The Sense Check
“Should you identify someone in copy, when a label may not be relevant for the piece? For example, referring to someone as ‘British Zimbabwean’ when that person isn’t discussing their heritage or culture. I see religion, race and nationality mentioned in passing often and wondered when and where it was necessary.”
Ash Bhardwaj Broadcaster, filmmaker and Telegraph Travel columnist. Ash also co-hosts The First Mileimmersive travel podcast. Twitter: @ashbhardwaj "I believe that ethnicity, race or religion should be mentioned if it is relevant to a story. Would that background add context? If so, then it matters, and you should include it. If not, don’t mention it.
For example, if I’m writing a travel piece about India, then my ethnicity matters: I’m half-Indian, so I might notice different things, or feel differently about colonial history, compared to a white British person. Similarly, a British Ghanaian writer might have specific feelings about travelling through the American South that a Norwegian writer would not
The same goes for the people you are interviewing. If the story is about the price of fish, then the ethnicity of your interviewee is probably irrelevant; but whether they work for a supermarket or fishing fleet is hugely important."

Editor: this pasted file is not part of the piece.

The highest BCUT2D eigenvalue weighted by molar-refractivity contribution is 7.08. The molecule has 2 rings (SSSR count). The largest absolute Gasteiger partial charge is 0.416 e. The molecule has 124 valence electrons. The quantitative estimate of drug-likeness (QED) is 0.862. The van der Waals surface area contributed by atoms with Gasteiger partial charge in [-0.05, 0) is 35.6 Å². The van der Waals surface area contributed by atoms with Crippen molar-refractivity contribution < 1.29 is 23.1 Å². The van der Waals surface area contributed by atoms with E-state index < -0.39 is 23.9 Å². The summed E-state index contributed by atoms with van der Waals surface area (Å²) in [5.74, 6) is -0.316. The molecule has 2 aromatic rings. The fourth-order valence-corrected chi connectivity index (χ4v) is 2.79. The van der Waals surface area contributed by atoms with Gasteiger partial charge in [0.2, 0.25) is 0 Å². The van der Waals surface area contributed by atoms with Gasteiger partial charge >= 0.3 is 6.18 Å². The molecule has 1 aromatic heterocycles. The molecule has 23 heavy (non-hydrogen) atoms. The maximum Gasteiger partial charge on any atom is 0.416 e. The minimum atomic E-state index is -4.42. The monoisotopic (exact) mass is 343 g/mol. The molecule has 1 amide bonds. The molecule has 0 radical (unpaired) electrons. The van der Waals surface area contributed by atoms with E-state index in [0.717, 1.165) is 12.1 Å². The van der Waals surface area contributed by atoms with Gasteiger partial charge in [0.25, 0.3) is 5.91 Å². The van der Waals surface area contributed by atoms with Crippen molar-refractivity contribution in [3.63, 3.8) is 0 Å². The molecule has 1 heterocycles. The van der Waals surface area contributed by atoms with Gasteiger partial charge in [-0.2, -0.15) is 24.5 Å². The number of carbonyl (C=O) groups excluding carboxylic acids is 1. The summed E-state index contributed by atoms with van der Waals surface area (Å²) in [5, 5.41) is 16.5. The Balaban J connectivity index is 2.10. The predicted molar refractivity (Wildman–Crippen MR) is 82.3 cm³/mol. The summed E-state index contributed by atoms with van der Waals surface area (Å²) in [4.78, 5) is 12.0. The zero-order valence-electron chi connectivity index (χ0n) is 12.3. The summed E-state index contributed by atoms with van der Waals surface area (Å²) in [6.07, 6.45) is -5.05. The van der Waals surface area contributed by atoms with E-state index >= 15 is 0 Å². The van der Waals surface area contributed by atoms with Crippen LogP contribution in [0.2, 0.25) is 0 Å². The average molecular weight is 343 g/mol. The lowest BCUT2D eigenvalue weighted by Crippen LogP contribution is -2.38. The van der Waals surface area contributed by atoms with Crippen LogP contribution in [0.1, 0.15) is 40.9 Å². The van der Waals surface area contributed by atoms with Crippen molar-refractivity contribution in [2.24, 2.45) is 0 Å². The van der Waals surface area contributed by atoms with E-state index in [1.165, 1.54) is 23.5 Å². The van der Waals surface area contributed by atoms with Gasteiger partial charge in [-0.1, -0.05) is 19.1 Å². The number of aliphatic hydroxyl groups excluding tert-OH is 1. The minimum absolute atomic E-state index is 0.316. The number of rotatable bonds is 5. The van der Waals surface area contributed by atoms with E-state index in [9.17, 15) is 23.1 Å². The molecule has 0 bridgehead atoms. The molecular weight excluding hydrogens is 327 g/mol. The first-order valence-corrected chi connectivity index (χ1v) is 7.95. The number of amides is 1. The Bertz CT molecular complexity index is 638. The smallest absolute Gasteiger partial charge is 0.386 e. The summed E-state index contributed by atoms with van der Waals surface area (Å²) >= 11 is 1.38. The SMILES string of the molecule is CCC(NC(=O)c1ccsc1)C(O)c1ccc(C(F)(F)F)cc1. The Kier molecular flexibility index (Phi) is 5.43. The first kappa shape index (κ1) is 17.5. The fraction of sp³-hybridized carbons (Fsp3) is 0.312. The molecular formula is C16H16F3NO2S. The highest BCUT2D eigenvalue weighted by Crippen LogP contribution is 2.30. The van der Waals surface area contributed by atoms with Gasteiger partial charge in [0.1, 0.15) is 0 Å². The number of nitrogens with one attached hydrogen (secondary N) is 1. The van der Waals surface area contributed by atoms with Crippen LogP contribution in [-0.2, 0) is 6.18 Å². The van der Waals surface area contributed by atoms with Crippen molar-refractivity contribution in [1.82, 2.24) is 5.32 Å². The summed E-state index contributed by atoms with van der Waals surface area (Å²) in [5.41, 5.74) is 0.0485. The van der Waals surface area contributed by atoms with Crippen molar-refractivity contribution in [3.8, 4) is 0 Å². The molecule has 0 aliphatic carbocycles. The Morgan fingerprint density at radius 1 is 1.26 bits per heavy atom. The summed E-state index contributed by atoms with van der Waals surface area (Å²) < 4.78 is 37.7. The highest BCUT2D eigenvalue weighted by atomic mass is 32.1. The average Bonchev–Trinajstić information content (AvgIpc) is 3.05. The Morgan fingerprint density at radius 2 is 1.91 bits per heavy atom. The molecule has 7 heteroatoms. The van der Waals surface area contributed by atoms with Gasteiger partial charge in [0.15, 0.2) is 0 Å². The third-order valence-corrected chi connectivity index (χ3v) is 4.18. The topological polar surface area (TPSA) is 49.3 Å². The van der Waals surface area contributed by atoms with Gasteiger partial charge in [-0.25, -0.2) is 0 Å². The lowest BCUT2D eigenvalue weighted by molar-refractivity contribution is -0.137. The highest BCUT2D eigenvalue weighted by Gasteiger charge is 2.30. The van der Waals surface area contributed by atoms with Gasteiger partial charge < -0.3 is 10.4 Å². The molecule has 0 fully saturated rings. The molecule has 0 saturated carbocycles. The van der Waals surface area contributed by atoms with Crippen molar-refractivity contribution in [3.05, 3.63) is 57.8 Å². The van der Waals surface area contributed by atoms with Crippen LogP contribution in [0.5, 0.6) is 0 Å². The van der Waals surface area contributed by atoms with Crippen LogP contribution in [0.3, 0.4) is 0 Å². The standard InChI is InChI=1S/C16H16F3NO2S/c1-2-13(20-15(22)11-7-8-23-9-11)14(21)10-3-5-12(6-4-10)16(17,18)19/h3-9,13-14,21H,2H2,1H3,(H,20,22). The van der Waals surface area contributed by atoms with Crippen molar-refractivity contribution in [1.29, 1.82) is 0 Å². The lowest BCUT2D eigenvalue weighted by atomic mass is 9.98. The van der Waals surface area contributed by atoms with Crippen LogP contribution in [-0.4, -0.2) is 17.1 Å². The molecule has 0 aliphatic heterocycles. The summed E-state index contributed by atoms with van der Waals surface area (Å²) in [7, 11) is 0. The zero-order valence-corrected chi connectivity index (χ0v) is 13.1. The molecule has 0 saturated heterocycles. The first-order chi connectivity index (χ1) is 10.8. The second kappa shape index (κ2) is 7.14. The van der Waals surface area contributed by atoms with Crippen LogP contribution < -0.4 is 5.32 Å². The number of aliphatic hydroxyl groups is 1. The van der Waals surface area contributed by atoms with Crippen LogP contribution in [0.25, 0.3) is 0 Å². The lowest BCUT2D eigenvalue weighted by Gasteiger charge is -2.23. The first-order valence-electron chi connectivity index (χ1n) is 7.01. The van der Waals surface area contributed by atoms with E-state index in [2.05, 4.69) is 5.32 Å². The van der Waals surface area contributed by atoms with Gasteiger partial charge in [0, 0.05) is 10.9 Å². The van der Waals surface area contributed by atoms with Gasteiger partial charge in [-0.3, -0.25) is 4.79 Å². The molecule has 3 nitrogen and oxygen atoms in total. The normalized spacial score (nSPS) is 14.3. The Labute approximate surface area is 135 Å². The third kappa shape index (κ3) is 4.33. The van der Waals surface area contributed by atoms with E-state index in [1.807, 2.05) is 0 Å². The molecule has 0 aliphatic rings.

"I don’t think there should be a blanket approach, in which we label every person in every piece. What I do think is that it should always be a question that everyone should be asked: “Is there a label you believe important enough to mention here?”
When identity is mentioned in a discussion and we see it as odd or unrelated, chances are it’s because we don’t identify with that label and that mention was not for us. We’ll see it as irrelevant.
For example, take a discussion about holidays. I’m Black and so are many of my friends. Dream holiday picks usually involve the ‘Do they even like black people?’ talk. This comes naturally, without thought.
When a Black person writes about their favourite holiday picks, it’s likely they’ve also done this. This means that a Black reader who’s wondering where to go has a little more confidence reading a piece written by a ‘British Zimbabwean’."
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Did You Know?
The other Partition: As events unfold in Northern Ireland, Monday 3rd May will mark the centenary of the partition that created the country in 1921, which happened during the Irish War of Independence between 1919 and 1921, a guerrilla war between the Irish Republican Army (IRA) and the British army.